If you ask me what the hardest year of my marriage has been, I wouldn’t even have to think: it was the first year we were parents.
My husband and I have been together ten years, married for five. We’ve had those good times and bad. We’ve helped each other through miserable jobs, multiple moves and a fairly significant bout of mental illness. But connecting was always easy. We were always on the same page.
Until my son was born.
Suddenly, I felt sort of alone. It was impossible for us to be on the same page, because I was the one with the lactating breasts. I was the one with the ferocious protecting instincts. I was the one who couldn’t stand to let him cry for even one second. I essentially didn’t let my husband do anything. And when he did want to help, he didn’t do anything right (read: the way I did it).
This sounds harsh, I know. As I’ve written about previously, I have since realized that I was suffering pretty dramatically from a postpartum mood disorder. And I think that really caused most of our frustration.
Suddenly, my husband was not my main focus. In fact, we had trouble even sharing an uninterrupted conversation. We were also living with my parents and co-sleeping, so don’t even get me started on what our sex life was like.
But at some point, and it was definitely not all at once, I realized he was my co-parent. He truly is my partner. My son was still very mom-centered, but I could send the two of them out to the store. I could share in the joy and the heartache and the frustration of parenting.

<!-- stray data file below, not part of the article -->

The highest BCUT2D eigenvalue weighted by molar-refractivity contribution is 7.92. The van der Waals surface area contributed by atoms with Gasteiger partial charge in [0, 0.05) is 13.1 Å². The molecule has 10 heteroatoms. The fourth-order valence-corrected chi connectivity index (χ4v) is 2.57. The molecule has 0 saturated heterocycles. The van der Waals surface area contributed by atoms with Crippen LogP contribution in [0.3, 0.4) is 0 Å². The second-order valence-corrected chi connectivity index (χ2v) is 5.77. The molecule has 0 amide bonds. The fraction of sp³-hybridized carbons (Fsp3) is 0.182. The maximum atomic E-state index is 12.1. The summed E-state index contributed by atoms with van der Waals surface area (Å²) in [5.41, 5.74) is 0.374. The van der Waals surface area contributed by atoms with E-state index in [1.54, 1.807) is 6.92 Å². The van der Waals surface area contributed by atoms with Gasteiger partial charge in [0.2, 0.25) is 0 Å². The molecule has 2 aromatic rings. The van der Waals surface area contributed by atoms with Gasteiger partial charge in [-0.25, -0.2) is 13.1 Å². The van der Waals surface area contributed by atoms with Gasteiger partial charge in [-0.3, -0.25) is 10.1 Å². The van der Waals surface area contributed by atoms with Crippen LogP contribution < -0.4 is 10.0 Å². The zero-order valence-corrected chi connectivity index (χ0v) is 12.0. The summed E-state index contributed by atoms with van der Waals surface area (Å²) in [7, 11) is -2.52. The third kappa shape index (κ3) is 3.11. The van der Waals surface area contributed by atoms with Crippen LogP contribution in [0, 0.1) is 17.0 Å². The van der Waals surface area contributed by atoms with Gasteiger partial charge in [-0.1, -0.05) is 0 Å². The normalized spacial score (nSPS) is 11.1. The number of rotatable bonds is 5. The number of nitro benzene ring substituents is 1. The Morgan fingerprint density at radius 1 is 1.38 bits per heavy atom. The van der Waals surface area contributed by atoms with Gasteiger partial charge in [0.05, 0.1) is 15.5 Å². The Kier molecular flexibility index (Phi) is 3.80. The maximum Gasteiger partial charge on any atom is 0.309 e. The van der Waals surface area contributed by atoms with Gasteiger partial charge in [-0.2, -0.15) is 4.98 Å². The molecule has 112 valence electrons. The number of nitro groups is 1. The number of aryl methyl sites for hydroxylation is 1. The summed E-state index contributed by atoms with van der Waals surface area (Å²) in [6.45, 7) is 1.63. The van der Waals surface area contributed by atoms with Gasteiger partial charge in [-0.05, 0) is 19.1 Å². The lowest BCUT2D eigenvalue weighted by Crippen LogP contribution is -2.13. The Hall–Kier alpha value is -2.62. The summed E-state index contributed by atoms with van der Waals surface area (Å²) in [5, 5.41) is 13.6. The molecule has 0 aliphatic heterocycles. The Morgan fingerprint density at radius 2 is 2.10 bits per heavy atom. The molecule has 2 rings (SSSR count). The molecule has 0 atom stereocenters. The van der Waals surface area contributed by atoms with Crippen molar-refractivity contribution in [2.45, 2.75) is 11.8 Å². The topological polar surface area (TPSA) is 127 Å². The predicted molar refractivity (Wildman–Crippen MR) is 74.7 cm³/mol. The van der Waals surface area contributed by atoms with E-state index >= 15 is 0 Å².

Was I ever miserable in the marriage? No. Did I even for a second entertain the thought that I would be better off without him? No. Was I frequently annoyed? Yes! Was I frequently annoying? Absolutely!
Why am I telling you this? Because I’m sure I’m not the only one!
My husband is a great father. He’s seen me at my best and at my worst. He’s always met me where I’m at and accepted me and offered me help when I needed it.
Parenting our second child together has been a dream. Perhaps it’s because we’ve done this before. Perhaps it’s because my daughter seems to have bonded to us equally. Perhaps it’s because I’m on antidepressants which helped me avoid postpartum mood problems.
So if you’re annoyed with your co-parent. Take a breath. Relax. You’re not alone and it doesn’t have to mean awful things for your marriage. In fact, it’s very likely going to be a great adventure the two of you can share.
Olivia Hinebaugh is a stay-at-home-mom to a three-year-old boy and baby girl. She writes young adult novels and steals time whenever both kids are sleeping to clack away at the keys. She tweets about mothering and writing @OliveJuiceLots
She can also be found here and on Facebook.
Photos by Lauren Preti.